Skip to main content
Toggle Menu of ADA WebSites
ADA Websites
Toggle Search Area
Toggle Menu
e-mail Print Share
Action for Dental Health

Community Health Center Dentists in Illinois Capital Treat ER Patients

July 24, 2015 


A hospital in Springfield, Ill., is referring people who show up at the emergency room with non-emergency dental issues to the dental clinic in a community health center, where they can receive more effective and less costly treatment.

Central Counties Health Centers is a federally qualified health center (FQHC) that provides dental services that include cleanings and exams, fillings, extractions and some other procedures. It currently employs two dentists and two dental hygienists.

The health center recently began accepting referrals from the St. John’s Hospital emergency department, where nearly 1,900 people sought treatment for dental issues since June 2014.

“It is unfortunate, but there is still a contingent of people living in Springfield who do not regularly visit the dentist and instead show up at the emergency room when they experience dental pain,” said Dr. Mary-Margaret Looker, dental director for the health center.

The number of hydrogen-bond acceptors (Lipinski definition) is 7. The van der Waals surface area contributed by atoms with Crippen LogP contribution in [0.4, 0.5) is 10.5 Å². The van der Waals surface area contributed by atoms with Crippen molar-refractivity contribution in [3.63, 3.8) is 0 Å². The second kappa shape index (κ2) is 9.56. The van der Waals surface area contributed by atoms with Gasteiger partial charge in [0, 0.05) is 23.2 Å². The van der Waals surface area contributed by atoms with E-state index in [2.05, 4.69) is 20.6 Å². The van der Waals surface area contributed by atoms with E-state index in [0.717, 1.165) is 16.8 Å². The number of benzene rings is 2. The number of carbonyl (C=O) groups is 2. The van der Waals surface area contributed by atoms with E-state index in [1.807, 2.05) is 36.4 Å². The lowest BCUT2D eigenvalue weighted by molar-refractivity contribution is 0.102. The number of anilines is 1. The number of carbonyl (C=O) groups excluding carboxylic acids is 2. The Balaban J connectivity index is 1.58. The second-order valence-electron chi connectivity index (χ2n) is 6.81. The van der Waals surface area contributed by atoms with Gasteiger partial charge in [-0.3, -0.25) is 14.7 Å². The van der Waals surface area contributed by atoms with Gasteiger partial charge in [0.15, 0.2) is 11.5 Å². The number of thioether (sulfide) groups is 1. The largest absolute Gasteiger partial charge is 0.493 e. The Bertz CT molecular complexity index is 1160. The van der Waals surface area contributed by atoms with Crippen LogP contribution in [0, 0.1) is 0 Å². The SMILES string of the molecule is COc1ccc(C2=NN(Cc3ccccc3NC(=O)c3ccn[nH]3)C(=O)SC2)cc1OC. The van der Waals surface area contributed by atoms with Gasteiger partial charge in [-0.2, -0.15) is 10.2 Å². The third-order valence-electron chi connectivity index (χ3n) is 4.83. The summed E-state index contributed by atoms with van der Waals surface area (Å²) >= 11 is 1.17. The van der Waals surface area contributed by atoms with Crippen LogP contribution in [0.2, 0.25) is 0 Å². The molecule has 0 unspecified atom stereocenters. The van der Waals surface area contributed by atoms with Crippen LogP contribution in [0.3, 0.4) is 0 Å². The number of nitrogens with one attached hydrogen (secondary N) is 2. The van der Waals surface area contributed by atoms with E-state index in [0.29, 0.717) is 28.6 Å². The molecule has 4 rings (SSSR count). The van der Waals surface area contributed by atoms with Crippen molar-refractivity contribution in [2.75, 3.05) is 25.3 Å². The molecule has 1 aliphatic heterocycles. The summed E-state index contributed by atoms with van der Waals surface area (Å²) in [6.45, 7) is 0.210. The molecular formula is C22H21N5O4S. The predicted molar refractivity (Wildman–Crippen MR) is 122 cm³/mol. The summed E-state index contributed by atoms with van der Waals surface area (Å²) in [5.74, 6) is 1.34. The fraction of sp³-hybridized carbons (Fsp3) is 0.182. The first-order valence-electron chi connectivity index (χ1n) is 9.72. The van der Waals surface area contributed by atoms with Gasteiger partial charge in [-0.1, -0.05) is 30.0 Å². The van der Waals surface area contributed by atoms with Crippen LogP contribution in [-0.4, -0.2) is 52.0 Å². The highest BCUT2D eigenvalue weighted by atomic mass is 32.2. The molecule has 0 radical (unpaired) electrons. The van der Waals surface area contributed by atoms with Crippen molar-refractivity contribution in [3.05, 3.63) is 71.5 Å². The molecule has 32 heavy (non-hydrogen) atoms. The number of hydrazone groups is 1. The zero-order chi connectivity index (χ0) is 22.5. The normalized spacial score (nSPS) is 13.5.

The issue isn’t unique to Springfield.

In 2012 alone, 2.18 million people throughout the United States turned to hospital ERs for relief from dental pain.  Many have not sought, or been able to access, regular preventive treatment until the pain becomes unbearable.

Yet most hospitals don’t have the facilities or staff to provide comprehensive dental care.  So many patients receive only antibiotics or pain medication, but the underlying dental problems are not addressed.  In too many cases, the patient returns to the emergency room with the same problem – or worse.

At St. John’s Hospital, staff will hand out referral cards with information about the health center to people who present with dental pain, according to Dr. Looker.

“We want them to be aware of our hours, and that we accept Medicaid patients,” she noted.

The referral program is still in its preliminary stages. Central Counties hopes to station a nurse at the hospital to schedule referrals.

“But in the meantime, our hope is that if these people are at the emergency room during our clinic hours, they can call and come over for treatment,” said Dr. Looker. “Otherwise, they can schedule an appointment the following day.”

Dentists throughout the country are participating in programs that aim to get people out of the emergency room and into the dental chair. The emergency room referral model is one of eight initiatives comprising the American Dental Association’s Action for Dental Health, which delivers care to those already suffering from untreated dental disease, strengthens the dental safety net, and brings oral health education and disease prevention into communities.